By Representative Mike Coffman and Representative Ed Perlmutter
Small businesses are the engines driving our economy. Any economic recovery will be made in large part through increased hiring by our nation's small businesses. According to the National Federation of Independent Business, over the last 10 years, small businesses are responsible for creating 60 percent to 80 percent of new jobs annually.
A crucial aspect of the ability of these businesses to hire and retain employees is access to capital. Many healthy small businesses are currently unable to acquire new lines of credit, which has prolonged this economic downturn. Small banks across the country have a unique ability to help. While communities continue to recover from the dramatic fall in real estate, commercial, industrial and residential alike, the rock bottom real estate prices hit small and regional banks particularly hard -- so much so that their ability to make new loans has been significantly hampered.
On Thursday, the House Small Business Subcommittee on Investigations, Oversight, and Regulations held a hearing on small-business lending. We both attended this hearing, where individuals outlined the challenges they are facing in obtaining and providing credit as small-business owners and community bankers respectively.
We heard that while regulators in Washington, D.C., are telling banks to continue to lend, the drop in real estate values is causing examiners on the ground to tighten up and require these smaller banks to hold more capital against future losses. This prevents important neighborhood financial institutions from making loans to many of our qualified and innovative small businesses.
Action must be taken to reverse this trend, providing local banks with regulatory relief that will result in increased lending to small businesses. This is why next week, we are introducing the Small Business Lending For Jobs Act of 2012. The bill is targeted to community banks; it applies only to banks with less than $10 billion in assets.
This legislation would provide bank regulators and the Consumer Financial Protection Bureau a mission of promoting credit availability so long as credit is provided in a safe and sound manner. Currently, examiners often take the most conservative approach with the biggest negative impact on the bank. This bill provides balance by requiring agencies to promote credit availability so long as banks provide it safely. This change will mean the examiner will now factor in the impact on customers, the community and the bank in assessing loans.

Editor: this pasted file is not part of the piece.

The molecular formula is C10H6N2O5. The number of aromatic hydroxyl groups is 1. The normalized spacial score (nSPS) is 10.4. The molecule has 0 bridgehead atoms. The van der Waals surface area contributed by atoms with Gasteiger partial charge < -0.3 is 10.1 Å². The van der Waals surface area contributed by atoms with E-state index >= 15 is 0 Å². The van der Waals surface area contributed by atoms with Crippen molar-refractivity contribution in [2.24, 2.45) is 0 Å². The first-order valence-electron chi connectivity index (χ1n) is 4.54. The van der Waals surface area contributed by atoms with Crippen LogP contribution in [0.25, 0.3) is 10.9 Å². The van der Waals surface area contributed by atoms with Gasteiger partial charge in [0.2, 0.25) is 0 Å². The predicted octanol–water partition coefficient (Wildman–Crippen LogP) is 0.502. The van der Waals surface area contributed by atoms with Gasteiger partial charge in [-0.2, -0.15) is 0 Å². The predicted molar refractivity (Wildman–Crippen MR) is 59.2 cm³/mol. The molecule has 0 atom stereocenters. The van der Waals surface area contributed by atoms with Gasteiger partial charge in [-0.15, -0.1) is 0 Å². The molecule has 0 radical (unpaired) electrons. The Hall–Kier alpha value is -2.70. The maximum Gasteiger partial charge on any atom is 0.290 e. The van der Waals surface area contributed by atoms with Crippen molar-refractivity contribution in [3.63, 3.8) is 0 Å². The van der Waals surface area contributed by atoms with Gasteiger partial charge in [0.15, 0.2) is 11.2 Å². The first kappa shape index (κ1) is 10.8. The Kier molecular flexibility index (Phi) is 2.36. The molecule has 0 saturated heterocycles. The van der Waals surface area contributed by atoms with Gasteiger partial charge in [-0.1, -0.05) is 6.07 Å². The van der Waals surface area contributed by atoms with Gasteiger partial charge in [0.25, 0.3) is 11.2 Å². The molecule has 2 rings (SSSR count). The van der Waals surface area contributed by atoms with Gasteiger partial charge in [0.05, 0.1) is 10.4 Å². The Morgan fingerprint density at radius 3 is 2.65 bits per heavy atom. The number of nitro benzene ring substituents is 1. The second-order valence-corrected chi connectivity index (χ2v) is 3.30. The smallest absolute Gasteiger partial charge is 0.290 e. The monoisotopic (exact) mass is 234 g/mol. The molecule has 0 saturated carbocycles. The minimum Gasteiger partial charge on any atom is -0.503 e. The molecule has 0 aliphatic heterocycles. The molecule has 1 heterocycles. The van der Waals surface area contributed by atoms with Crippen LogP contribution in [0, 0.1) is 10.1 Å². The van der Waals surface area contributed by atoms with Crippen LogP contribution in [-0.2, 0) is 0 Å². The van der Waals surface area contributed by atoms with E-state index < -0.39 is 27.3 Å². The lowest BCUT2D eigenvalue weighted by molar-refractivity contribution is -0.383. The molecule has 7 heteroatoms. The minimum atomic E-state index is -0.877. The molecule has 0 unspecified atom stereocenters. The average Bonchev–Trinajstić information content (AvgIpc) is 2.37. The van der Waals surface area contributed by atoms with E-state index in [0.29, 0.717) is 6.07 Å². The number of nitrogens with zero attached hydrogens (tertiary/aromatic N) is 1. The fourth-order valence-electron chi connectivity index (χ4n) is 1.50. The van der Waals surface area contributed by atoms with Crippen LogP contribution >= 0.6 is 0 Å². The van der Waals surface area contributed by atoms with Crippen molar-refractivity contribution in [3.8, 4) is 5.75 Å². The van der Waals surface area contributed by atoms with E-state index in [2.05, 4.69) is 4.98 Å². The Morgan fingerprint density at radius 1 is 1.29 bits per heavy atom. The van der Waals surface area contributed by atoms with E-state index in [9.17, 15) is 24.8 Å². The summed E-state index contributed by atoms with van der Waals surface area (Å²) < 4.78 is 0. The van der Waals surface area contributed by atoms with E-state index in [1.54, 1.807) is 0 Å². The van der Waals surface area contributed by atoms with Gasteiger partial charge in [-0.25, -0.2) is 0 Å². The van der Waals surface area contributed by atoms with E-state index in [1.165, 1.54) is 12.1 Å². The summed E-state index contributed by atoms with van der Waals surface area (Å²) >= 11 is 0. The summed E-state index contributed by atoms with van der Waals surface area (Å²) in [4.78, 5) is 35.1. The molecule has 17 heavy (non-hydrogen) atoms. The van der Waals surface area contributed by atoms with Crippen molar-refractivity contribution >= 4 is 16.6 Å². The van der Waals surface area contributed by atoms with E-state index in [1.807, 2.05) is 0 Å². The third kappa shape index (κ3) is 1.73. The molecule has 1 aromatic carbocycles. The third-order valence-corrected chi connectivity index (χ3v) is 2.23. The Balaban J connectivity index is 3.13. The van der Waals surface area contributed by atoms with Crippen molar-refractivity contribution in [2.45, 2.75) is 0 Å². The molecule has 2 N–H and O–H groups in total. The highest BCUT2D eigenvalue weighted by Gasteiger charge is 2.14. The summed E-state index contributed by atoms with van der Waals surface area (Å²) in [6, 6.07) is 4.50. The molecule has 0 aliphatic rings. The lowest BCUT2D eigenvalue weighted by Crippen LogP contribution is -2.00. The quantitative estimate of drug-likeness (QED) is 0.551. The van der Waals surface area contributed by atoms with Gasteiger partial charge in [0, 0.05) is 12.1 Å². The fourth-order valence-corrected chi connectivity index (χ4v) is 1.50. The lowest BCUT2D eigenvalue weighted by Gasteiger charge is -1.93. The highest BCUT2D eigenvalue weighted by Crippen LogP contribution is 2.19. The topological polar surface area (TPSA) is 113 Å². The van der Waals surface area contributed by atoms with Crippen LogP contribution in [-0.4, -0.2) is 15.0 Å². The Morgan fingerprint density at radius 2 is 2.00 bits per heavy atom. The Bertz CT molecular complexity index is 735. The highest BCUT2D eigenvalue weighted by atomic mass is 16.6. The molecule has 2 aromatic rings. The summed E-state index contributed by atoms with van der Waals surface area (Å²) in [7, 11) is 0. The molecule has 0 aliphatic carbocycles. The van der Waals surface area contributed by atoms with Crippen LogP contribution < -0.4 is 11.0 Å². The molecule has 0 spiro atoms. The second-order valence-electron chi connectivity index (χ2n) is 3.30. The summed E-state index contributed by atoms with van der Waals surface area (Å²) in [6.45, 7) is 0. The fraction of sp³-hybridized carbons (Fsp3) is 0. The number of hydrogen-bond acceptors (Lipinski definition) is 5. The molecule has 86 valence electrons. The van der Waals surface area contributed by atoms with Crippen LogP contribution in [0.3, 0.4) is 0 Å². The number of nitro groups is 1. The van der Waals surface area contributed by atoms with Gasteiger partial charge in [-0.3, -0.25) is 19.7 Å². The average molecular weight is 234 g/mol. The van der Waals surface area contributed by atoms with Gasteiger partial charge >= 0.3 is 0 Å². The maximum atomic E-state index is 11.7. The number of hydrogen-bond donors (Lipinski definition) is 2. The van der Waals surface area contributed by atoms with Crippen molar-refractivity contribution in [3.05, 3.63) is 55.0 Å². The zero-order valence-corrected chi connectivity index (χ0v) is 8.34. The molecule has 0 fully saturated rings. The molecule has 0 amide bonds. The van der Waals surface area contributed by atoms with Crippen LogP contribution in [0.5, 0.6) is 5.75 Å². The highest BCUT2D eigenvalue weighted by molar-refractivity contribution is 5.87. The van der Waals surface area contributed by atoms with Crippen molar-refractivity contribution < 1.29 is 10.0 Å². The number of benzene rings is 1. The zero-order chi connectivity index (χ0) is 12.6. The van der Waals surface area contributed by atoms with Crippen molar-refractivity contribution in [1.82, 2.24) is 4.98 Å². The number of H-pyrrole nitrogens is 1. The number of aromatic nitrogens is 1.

The legislation further allows small and regional banks to spread losses in current real estate values over a seven-year period, thus keeping capital available to make new, sound loans to qualified businesses. It also allows many small-business customers to keep their existing lines of credit, which enable them to stock inventory, make payroll, and weather the storm as we rebuild our economy. Allowing these community institutions to spread the loss in value of these loans over seven years will provide immediate relief and the ability to help the communities they serve through the financial crisis.
Failure to strengthen our economy is not an option. All solutions must be on the table. Our small businesses have always been at the forefront of innovation and leading the can-do spirit of the American people. We must help Main Street, and our proposal is one tool that will provide immediate aid to small businesses across the country to hire new employees and grow.
Our legislation is designed to strike the appropriate regulatory balance that will make credit available to small businesses while preserving the soundness and safety of community banks.
U.S. Rep. Mike Coffman represents Colorado's 6th Congressional District. U.S. Rep. Ed Perlmutter represents the 7th Congressional District.